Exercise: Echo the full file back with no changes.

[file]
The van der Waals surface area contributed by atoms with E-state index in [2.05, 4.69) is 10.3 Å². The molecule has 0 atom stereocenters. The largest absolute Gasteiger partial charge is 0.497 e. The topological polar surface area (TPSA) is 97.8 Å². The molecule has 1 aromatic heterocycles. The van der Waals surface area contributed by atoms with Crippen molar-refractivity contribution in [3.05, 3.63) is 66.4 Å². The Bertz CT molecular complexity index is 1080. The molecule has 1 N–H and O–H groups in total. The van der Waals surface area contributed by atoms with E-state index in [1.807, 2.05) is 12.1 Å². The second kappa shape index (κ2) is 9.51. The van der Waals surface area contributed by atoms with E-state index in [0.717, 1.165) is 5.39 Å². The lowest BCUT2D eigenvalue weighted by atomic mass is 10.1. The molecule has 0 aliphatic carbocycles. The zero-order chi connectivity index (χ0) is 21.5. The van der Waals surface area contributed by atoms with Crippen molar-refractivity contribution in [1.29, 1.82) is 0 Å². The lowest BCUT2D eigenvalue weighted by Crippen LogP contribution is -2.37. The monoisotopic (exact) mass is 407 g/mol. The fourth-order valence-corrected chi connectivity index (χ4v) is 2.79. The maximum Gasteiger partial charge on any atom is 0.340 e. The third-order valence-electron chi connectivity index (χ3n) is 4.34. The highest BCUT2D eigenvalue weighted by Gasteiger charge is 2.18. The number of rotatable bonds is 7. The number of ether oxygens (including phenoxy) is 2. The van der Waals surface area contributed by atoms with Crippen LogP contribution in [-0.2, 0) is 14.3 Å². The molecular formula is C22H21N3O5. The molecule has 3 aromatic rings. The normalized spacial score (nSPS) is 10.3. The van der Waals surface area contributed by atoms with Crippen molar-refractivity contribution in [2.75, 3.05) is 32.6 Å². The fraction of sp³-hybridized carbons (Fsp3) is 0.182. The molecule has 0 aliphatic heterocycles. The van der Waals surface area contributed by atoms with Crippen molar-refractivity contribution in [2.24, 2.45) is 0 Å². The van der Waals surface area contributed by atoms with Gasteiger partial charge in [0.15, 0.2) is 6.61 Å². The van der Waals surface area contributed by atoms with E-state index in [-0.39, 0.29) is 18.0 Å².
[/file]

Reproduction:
The van der Waals surface area contributed by atoms with E-state index in [2.05, 4.69) is 10.3 Å². The molecule has 0 atom stereocenters. The largest absolute Gasteiger partial charge is 0.497 e. The topological polar surface area (TPSA) is 97.8 Å². The molecule has 1 aromatic heterocycles. The van der Waals surface area contributed by atoms with Crippen molar-refractivity contribution in [3.05, 3.63) is 66.4 Å². The Bertz CT molecular complexity index is 1080. The molecule has 1 N–H and O–H groups in total. The van der Waals surface area contributed by atoms with E-state index in [1.807, 2.05) is 12.1 Å². The second kappa shape index (κ2) is 9.51. The van der Waals surface area contributed by atoms with E-state index in [0.717, 1.165) is 5.39 Å². The lowest BCUT2D eigenvalue weighted by atomic mass is 10.1. The molecule has 0 aliphatic carbocycles. The zero-order chi connectivity index (χ0) is 21.5. The van der Waals surface area contributed by atoms with Crippen molar-refractivity contribution in [1.29, 1.82) is 0 Å². The lowest BCUT2D eigenvalue weighted by Crippen LogP contribution is -2.37. The monoisotopic (exact) mass is 407 g/mol. The fourth-order valence-corrected chi connectivity index (χ4v) is 2.79. The maximum Gasteiger partial charge on any atom is 0.340 e. The third-order valence-electron chi connectivity index (χ3n) is 4.34. The highest BCUT2D eigenvalue weighted by Gasteiger charge is 2.18. The number of rotatable bonds is 7. The number of ether oxygens (including phenoxy) is 2. The van der Waals surface area contributed by atoms with Crippen LogP contribution in [-0.2, 0) is 14.3 Å². The molecular formula is C22H21N3O5. The molecule has 3 aromatic rings. The normalized spacial score (nSPS) is 10.3. The van der Waals surface area contributed by atoms with Crippen molar-refractivity contribution in [2.75, 3.05) is 32.6 Å². The fraction of sp³-hybridized carbons (Fsp3) is 0.182. The molecule has 0 aliphatic heterocycles. The van der Waals surface area contributed by atoms with Crippen molar-refractivity contribution in [2.24, 2.45) is 0 Å². The van der Waals surface area contributed by atoms with Gasteiger partial charge in [0.15, 0.2) is 6.61 Å². The van der Waals surface area contributed by atoms with E-state index in [-0.39, 0.29) is 18.0 Å².